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13 December 2022

King's researchers visit Helsinki for the start of the 'Creative Recovery' project with the World Cities Culture Forum

Dr Jonathan Gross and Dr Lucy McFadzean reflect on World Cities Culture Forum Summit 2022 and a new research collaboration investigating the role of cultural policy in post-COVID urban futures.

woman dancer with a large hoop performing on stage at the world cities culture forum with a black background
A performance at the World Cities Culture Forum Summit 2022 with dancer from the Susanna Leinonen Company. Image courtesy of the City of Helsinki.

We recently visited Helsinki for the annual summit of the World Cities Culture Forum, a network of cultural leaders and policymakers from 40 cities across the world. We were there as part of Creative Recovery: The Role of Cultural Policy in Shaping Post-COVID Urban Futures – a project in collaboration with World Cities Culture Forum, involving King’s researchers from the Department of Culture, Media & Creative Industries (CMCI), the Department of Geography, and the Policy Institute.

COVID-19 has derailed many expectations of what the future will look like, particularly in cities. Commuting patterns have changed, many businesses have struggled, and inequalities have increased. Creative Recovery explores the role of art and culture in post-COVID cities, and in helping urban centres to ‘build back better’. We know that art and culture play crucial roles in urban life. But their role in a post-pandemic world remains uncertain. This research seeks to understand the role of cultural policy, specifically, within ongoing processes of urban recovery, and in helping to shape post-COVID urban futures.

At the Summit, we met with senior leaders and city delegates of the World Cities Culture Forum, and discussed urgent questions of urban recovery, post-COVID cities and cultural futures. We hosted two focus groups, hearing from cities about their pandemic responses, challenges faced, and the changing role of culture in urban areas following the outbreak of COVID.

The King’s team is excited to be collaborating with the World Cities Culture Forum on the Creative Recovery project. Attending the Helsinki summit was a wonderful opportunity to meet city leaders from around the world, as we develop this research together.

Dr Jonathan Gross, Department of Culture, Media & Creative Industries

We were able to attend discussions involving city leaders and policymakers on a wide variety of topics. This included, how to support the creative workforce, who gets to imagine the future, and how research can best support urban cultural policymaking. Delegates were warmly welcomed by the City of Helsinki throughout the Summit. This included showcases of some of the city’s culture – such as performances by Susanna Leinonen Company and violinist Pekka Kuusisto, and visits to Lapinlahden Lähde Centre for Culture and Wellbeing and the Oodi Central Library – and the chance to meet a range of Helsinki’s creative organisations.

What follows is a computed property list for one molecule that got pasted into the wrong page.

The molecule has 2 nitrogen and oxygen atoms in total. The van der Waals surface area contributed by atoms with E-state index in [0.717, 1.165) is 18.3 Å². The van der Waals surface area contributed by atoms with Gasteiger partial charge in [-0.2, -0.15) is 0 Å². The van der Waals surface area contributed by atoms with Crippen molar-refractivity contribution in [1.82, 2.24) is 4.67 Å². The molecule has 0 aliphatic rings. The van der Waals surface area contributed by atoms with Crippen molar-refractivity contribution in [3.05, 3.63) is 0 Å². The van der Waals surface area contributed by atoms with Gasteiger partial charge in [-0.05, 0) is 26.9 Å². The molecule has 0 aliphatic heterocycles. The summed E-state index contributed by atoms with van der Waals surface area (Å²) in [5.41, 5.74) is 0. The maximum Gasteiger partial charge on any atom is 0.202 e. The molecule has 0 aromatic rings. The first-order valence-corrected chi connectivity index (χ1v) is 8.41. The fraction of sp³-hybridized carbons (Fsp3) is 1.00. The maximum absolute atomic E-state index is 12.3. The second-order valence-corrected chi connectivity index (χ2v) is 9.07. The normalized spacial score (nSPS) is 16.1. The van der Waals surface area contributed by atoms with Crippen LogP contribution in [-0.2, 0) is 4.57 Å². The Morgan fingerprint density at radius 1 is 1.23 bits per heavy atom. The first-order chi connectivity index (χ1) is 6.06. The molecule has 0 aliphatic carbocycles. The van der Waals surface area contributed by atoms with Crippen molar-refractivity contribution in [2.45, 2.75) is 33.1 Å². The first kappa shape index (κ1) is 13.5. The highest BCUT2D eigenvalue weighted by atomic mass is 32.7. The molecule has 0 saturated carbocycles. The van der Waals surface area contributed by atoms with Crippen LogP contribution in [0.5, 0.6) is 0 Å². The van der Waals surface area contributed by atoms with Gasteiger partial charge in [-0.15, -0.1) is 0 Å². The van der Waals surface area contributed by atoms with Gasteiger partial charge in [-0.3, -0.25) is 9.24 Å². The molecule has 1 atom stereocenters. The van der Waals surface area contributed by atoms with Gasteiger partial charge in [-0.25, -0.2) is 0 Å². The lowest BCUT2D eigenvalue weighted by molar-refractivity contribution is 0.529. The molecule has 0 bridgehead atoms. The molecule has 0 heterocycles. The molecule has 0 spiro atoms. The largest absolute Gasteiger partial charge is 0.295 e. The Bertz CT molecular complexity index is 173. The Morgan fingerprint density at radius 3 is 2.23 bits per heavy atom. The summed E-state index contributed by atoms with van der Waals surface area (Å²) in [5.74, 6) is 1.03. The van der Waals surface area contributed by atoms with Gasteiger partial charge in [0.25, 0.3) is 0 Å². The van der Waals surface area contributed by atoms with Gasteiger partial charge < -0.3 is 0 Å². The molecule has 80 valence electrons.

Insights gathered at the Summit form part of the data collected for the Creative Recovery project, and the King’s team will also undertake online focus groups and a survey of World Cities Culture Forum partner cities. We are also analysing data collected by World Cities Culture Forum during the 18 months following the outbreak of COVID-19 – including city-to-city webinars, sharing policy solutions in real time, and a database of the cities’ cultural policy responses to the pandemic.

City leaders from across the world shared creative solutions during the unprecedented global pandemic. For the first time ever, King’s College and the World Cities Culture Forum join forces to give insights on the role of culture on COVID recovery in major global capitals and the power of city-to-city collaborations to address the needs of their citizens.

Laia Gasch, Acting Director, World Cities Culture Forum

Working closely with World Cities Culture Forum Acting Director Laia Gasch and her team, the Creative Recovery project involves Dr Jonathan Gross, Dr Lucy McFadzean, Prof Roberta Comunian (CMCI), Prof Philip Hubbard, Dr Luke Dickens (Geography), Dr Kirstie Hewlett and Dr Niall Sreenan (the Policy Institute) – bringing together expertise spanning cultural policy, urban policy, urban creative economies, and urban futures.

The team have been working closely with King’s Culture, who brokered the partnership with World Cities Culture Forum, and sees the partnership as an exciting new opportunity for King’s to support knowledge exchange with the global cultural sector.

Understanding the role of art and culture in post-COVID cities is vital to successful urban futures everywhere. King’s Culture is pleased to support this collaboration between King’s researchers and international members of the World Cities Culture Forum.

Beatrice Pembroke, Executive Director, King's Culture

Ultimately the Creative Recovery research will share findings regarding the emerging and potential role of art and culture in post-COVID cities, offer urgent insights into the role of cultural policy within urban recovery, and identify possibilities for further work that can positively impact cultural policy in cities across the globe.

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